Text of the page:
For those looking for big fish as well as a variety, with a river full of salmon, steelhead, and rainbow, brown, brook, and cutthroat trout, Rogue River Fishing in Oregon is an anglers paradise. 

Although there are seasonable limits for some fish, the Rogue River is filled with fish that spend the majority of their life in saltwater but return to freshwater to spawn. 

Although late August through the end of November is the prime fishing season, there are all seasons for fishing. Currently, the winter steelhead fishing season is just getting started and will run until Mid-March. 

Although fishing the Rogue River and Oregon in general in November through February can be rough physically, as the weather can be as cold as the 40s, as well as lots of days when it rains, those who brave the winter fishing can be rewarded with lots of steelheads averaging 10 lbs or more and plenty of trophy steelheads in the 20-pound class or more. 

In the Spring, the first salmon, called springers are found. Early run Chinook are prized for their tenacity as well as size. Springers are a tasty fish and begin to run in April and hang around till the end of June.

File:Fishing rod & reel, Mahamaya Lake (01).jpg - Wikimedia Commons

Typically, springers may be between 20 and 50 lbs each, and of course, the best way to catch them is to hire an Oregon Fishing guide. If you only have a few days to fish before you are off on the next leg of your business trip, a Rogue River fishing guide will be the key to your catching the most fish in the shortest amount of time. 

You can also go salmon fishing for fall Chinook and coho salmon in the late fall to early spring, but salmon fishing Rogue River is best in the Spring. True, fall chinook may be significantly larger, averaging around 35 lbs or so, but 9 out of 10 fishermen agree that for flavor, springers are much better at eating.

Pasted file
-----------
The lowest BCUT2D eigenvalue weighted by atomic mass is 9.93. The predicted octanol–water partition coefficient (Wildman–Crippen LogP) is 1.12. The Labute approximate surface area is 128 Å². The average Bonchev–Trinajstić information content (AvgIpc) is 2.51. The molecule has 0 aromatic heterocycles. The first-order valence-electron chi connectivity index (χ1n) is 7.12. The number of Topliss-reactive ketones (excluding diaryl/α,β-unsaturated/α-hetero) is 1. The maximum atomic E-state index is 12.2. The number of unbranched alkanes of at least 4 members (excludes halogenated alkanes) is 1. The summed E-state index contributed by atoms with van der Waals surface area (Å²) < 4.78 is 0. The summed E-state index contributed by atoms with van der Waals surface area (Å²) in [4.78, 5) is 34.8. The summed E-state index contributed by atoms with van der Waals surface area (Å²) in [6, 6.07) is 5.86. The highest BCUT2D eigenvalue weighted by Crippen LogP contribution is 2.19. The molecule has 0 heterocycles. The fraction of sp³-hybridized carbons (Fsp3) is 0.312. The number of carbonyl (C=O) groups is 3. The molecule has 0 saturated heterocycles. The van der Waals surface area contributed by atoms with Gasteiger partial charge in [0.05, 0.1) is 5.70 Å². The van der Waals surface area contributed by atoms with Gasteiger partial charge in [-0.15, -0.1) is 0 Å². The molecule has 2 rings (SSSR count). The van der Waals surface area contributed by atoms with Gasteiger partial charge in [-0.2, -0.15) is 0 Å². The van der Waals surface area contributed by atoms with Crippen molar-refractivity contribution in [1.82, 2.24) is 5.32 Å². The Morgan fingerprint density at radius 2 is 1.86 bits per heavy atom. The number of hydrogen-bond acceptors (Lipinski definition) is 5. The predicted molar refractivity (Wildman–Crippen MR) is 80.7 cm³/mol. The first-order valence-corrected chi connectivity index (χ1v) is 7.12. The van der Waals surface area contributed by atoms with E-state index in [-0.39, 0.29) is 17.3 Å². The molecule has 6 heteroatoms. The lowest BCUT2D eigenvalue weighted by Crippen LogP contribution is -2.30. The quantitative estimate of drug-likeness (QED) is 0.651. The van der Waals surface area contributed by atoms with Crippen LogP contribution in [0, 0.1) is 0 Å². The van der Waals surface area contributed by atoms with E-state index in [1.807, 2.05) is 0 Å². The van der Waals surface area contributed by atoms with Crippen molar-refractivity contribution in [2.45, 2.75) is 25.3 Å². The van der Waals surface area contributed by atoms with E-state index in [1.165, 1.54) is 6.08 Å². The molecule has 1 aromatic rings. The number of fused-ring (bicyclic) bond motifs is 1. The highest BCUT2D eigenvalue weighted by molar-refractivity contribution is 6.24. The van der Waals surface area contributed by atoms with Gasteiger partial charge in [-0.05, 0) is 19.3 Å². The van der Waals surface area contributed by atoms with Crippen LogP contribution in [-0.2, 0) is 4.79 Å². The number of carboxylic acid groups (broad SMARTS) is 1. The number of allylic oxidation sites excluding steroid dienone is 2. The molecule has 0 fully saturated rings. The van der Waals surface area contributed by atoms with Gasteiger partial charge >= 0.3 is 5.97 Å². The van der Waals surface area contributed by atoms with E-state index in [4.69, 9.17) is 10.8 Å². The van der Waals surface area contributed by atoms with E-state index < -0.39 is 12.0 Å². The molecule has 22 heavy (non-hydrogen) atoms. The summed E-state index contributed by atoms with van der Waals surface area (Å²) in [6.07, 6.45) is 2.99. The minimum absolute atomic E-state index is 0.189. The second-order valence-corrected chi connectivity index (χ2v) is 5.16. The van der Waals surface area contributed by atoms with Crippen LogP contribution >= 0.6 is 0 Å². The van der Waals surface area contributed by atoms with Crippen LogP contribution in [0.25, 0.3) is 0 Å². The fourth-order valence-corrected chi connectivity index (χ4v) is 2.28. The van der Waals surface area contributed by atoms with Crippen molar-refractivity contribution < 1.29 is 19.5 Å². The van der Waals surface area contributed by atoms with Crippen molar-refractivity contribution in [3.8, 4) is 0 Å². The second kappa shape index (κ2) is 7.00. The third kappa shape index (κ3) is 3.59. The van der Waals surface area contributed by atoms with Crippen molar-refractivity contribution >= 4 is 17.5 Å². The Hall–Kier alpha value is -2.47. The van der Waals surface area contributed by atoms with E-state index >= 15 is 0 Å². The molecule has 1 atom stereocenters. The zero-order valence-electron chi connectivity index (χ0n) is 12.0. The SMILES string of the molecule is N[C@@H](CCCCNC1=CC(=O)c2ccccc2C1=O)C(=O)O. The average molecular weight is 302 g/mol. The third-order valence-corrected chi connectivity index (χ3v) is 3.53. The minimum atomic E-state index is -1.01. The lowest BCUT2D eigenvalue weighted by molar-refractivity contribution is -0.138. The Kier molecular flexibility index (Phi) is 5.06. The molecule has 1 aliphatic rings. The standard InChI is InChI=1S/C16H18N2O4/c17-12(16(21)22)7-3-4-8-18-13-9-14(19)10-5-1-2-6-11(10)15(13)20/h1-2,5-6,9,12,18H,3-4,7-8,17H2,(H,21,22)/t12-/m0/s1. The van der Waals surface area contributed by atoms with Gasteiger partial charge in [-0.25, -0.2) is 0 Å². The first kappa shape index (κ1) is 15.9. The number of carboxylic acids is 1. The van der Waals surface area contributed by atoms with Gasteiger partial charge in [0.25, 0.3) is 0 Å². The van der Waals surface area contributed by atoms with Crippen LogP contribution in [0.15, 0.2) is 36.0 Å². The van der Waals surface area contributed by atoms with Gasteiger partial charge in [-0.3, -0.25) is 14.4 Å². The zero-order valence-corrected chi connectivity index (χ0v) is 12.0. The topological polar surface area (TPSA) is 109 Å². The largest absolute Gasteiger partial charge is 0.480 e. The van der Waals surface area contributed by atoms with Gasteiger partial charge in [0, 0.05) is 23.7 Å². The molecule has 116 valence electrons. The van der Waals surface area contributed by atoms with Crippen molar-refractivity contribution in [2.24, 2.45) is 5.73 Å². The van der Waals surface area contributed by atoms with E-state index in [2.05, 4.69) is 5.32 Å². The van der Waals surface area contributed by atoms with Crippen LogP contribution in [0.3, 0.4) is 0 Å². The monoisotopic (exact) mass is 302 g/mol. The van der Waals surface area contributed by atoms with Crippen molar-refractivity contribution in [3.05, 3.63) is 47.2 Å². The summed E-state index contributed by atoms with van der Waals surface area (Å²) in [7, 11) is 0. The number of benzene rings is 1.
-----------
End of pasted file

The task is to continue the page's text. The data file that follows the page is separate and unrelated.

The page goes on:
Another reason that anglers tend to love springers is that they give up a real fight compared to fall chinook. 

And Oregon adds another reason to love fishing in the spring. You do have to pay for it, but from April 1 to July 31, the State of Oregon will issue two-rod fishing licenses, allowing you to man two fishing rods at the same time. 

You can’t use two-rods everywhere in the state, but for $24.50, a two-rod permit offers an additional wrinkle in the ever-present battle to catch big fish. 

One word of caution though, from the Oregonian Statesmen. If you are the only boat on the river or reservoir, don’t think you’ve achieved fishing Valhalla. If there are no fishermen around, it generally means there are no decent fish to try to catch. 

Pay attention to where there are lots of fishermen, and though you don’t need to fish alongside them, at least pay attention to the direction in which the fishermen are moving. Word gets around fast among fishermen as to where the best places to fish are. 

Roughly, around 17 percent of Oregonians have fishing licenses and the state sells thousands more of out of state licenses. Remember though, that certain areas, such as the Columbia River Basin also require an additional permit. 

Most anglers in Oregon and the Rogue River fish for salmon until roughly mid-September, and then switch to catching the returning steelhead. 

Another feature predominant in numbers at least are the young steelheads known affectionately as half-pounders. Half-pounders are immature steelheads that spend a limited amount of time in salt-water before returning to the freshwaters. 

Most steelheads remain in the saltwater for several years but for some reason which has not exactly been explained, a number of steelheads only go into the saltwater for a few months and then move into the freshwater to feed.

There are indeed, plenty of half-pounders that come back into the freshwater, and where you catch one, there are often 10 more nearby.

And don’t be put off by the designation half-pounder. In actuality, they average around 2 pounds each. If ever there was a smorgasbord for fishing in Oregon, September to 

Perhaps mid-December is it. 

In short, because of the unique ability of large fish to migrate into the waters of Oregon and spawn, as well as the number of half-pounders who do not spawn but hang around. The Rogue River, Oregon Fishing is one of the best places in the world to get your hands on a trophy fish. 

The fish are strong, feisty, and tasty.

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